hard Mandatory Generate a hard mount of the NFS file system. If the connection to the server fails or is temporarily lost, connection attempts are made until the NAS device responds.
bg Optional Try to connect in the background if connection fails.
tcp Optional Use the TCP protocol rather than UDP. TCP is more reliable than UDP.
nfsvers=3 Optional Use NFS version 3. Oracle recommends that you use NFS version 3 where available, unless the performance of version 2 is higher.
suid Optional Allow clients to run executables with SUID enabled. This option is required for Oracle software mount points.
rsize Mandatory The number of bytes used when reading from the NAS device. This value should be set to the maximum database block size supported by this platform. A value of 8192 is often recommended for NFS version 2 and 32768 is often recommended for NFS version 3.
wsize Mandatory The number of bytes used when writing to the NAS device. This value should be set to the maximum database block size supported by this platform. A value of 8192 is often recommended for NFS version 2 and 32768 is often recommended for NFS version 3.
nointr (or intr) Optional Do not allow (or allow) keyboard interrupts to kill a process that is hung while waiting for a response on a hard-mounted file system.

Note: Different vendors have different recommendations about this option. Contact your vendor for advice.

actime=0 or noac Mandatory Disable attribute caching.

Note: You must specify this option for NFS file systems where you want to install the software. If you do not use this option, Oracle Universal Installer will not install the software in the directory that you specify.

The mandatory mount options comprise the minimum set of mount options that you must use while mounting the NFS volumes. These mount options are essential to protect the integrity of the data and to prevent any database corruption. Failure to use these mount options may result in the generation of file access errors. Refer to your operating system or NAS device documentation for more information about the specific options supported on your platform.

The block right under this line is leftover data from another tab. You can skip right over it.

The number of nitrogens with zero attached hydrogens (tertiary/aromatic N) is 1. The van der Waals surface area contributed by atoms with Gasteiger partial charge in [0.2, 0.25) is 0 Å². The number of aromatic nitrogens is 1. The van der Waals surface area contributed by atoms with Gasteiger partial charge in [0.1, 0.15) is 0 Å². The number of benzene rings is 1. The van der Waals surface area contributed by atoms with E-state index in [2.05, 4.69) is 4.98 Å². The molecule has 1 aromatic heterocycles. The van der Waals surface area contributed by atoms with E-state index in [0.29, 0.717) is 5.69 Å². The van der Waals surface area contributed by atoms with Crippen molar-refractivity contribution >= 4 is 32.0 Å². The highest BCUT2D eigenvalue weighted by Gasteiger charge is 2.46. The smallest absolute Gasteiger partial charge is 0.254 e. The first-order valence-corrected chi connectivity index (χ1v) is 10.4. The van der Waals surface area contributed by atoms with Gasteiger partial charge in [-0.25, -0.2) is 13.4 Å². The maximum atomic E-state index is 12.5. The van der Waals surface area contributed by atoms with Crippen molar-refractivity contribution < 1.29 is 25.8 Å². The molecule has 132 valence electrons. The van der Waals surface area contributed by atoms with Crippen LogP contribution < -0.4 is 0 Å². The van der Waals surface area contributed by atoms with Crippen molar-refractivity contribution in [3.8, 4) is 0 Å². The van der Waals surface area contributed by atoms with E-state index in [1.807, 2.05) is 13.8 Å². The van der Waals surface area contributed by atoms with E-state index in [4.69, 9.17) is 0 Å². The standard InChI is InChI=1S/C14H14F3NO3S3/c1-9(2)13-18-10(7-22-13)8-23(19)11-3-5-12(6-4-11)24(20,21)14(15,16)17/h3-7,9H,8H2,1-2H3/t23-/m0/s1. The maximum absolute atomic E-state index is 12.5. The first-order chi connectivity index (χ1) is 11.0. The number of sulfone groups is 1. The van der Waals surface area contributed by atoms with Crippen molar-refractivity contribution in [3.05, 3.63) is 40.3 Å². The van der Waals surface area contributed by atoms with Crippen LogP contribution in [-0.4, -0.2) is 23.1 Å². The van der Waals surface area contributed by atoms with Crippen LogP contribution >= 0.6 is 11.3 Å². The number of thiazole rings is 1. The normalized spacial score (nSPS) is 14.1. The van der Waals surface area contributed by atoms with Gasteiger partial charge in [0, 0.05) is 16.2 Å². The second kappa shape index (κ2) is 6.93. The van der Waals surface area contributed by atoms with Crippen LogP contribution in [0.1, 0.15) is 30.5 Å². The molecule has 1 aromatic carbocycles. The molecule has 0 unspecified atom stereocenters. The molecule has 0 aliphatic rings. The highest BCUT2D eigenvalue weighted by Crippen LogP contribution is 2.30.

For AIX:
cio,rw,bg,hard,nointr,rsize=32768,wsize=32768,proto=tcp,noac,vers=3,timeo=600

For HP-UX:
forcedirectio,rw,bg,hard,nointr,rsize=32768,wsize=32768,proto=tcp,noac,vers=3,timeo=600,suid

DBSTART SCRIPT DOES NOT WORK WITH KSH SHELL on HP-UX

DBSTART script does not work with KSH shell and it gives the following error:

/base/oracle/product/V10.2.0.3/bin/dbstart[89]: test: argument expected
Failed to auto-start Oracle Net Listener using /bin/tnslsnr
Processing Database instance “DGED00”: log file
/base/oracle/product/V10.2.0.3/startup.log
logout

This happens when running dbstart as a part of the startup procedures. It can be reproduced using the command line as follows:
su – oracle -c “${ORACLE_HOME}/bin/dbstart”

1/ The result of this command is :
/base/oracle/product/V10.2.0.3/bin/dbstart[89]: test: argument expected
Failed to auto-start Oracle Net Listener using /bin/tnslsnr
Processing Database instance “DGED00”: log file
/base/oracle/product/V10.2.0.3/startup.log
logout

2/ The content of startup.log is :
startinst[79]: /base/oracle/product/V10.2.0.3/dbs/spfileDGED00.ora: unknown
test operator
logger: illegal option — s
Usage: logger [ -t tag ] [ -p pri ] [ -i ] [ -f file ] [message …]
logger: illegal option — s
Usage: logger [ -t tag ] [ -p pri ] [ -i ] [ -f file ] [message …]
logger: illegal option — s
Usage: logger [ -t tag ] [ -p pri ] [ -i ] [ -f file ] [message …]

WORKAROUND:

In the dbstart script, there is a test on existence of some files :

if [ -e $SPFILE -o -e $SPFILE1 -o -e $PFILE ] ; then
When changing it to be (as in version 10.2.0.2), it works fine:
if [ -f $SPFILE -o -f $SPFILE1 -o -f $PFILE ] ; then

ksh on HPIA does not support test -e argument and so fails.
Passing over to DDR as generic as maybe the generic code
could use a more widely supported option such as -r
(as -e will show that a file exists even if it cannot be read
but -r will only short the file exists if it can be read
and -r should honor symbolic links).

vmstat command

The first tool to use is the vmstat command, which quickly provides compact information about various system resources and their related performance problems.
The vmstat command reports statistics about kernel threads in the run and wait queue, memory, paging, disks, interrupts, system calls, context switches, and CPU activity. The reported CPU activity is a percentage breakdown of user mode, system mode, idle time, and waits for disk I/O.
Note: If the vmstat command is used without any options or only with the interval and optionally, the count parameter, such as vmstat 2 10; then the first line of numbers is an average since system reboot.
As a CPU monitor, the vmstat command is superior to the iostat command in that its one-line-per-report output is easier to scan as it scrolls and there is less overhead involved if there are a lot of disks attached to the system. The following example can help you identify situations in which a program has run away or is too CPU-intensive to run in a multiuser environment.

# vmstat 2
kthr memory page faults cpu
—– ———– ———————— ———— ———–
r b avm fre re pi po fr sr cy in sy cs us sy id wa
1 0 22478 1677 0 0 0 0 0 0 188 1380 157 57 32 0 10
1 0 22506 1609 0 0 0 0 0 0 214 1476 186 48 37 0 16
0 0 22498 1582 0 0 0 0 0 0 248 1470 226 55 36 0 9

2 0 22534 1465 0 0 0 0 0 0 238 903 239 77 23 0 0